Of the “serious” pome fruit producers, South Africa, together with Brazil, have the production areas closest to the equator. This means higher summer temperatures and generally just altogether more plant stress and more fruit downgraded for processing compared to our major competitors. The great inefficiency of caring for fruit that ultimately ends up in a juice bin would have seriously endangered deciduous fruit production in South Africa if not for the favourable exchange rate.
It shouldn’t be surprising that research under this theme is predominantly aimed at decreasing sunburn and internal fruit quality defects brought about by photothermal stress. One of the key drivers of the second phase of the Orchard of the Future programme is also to increase the portion of the fruit on the tree that can be sold at the highest prices. Fruit production is a long term enterprise. A good handle on how future climate change may affect fruit production is therefore of considerable importance. Hence, we have commissioned Prof Stephanie Midgley and team to develop a scientific and practical guide to climate change and its predicted effects on pome and stone fruit production.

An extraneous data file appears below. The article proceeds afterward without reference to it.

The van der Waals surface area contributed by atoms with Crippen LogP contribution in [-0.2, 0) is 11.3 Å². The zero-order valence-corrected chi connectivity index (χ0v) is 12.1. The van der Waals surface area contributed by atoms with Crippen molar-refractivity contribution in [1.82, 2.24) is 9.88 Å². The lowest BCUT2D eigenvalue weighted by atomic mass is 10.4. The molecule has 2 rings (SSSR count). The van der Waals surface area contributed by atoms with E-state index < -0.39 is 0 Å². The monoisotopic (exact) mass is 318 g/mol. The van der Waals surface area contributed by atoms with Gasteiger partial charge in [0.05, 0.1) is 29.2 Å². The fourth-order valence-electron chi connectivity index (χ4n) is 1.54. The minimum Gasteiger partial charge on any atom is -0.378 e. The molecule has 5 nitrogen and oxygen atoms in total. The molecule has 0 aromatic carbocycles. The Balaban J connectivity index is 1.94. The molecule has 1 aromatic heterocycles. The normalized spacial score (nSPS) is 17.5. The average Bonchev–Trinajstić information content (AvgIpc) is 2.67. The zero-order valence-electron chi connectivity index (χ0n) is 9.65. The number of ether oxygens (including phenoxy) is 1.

- Determining ‘Forelle’ pre-harvest mealiness / cavity development stage, due to environmental factors and exploring prevention of mealiness developing after storage and ripening. (E Crouch, L Schoeman and L-M Dippenaar) – also Physiological Defects, Post-Harvest Programme [Abstract]
- Scientific and practical guide to climate change and pome/stone fruit production in South Africa. (S Midgley) – see Dormancy and also Irrigation and Nutrition [Abstract]
- Adaptability indexing of new pome (apple) and stone fruit (plum) cultivars in diverse South African growing areas. (I Labuschagne and E Louw) – see Dormancy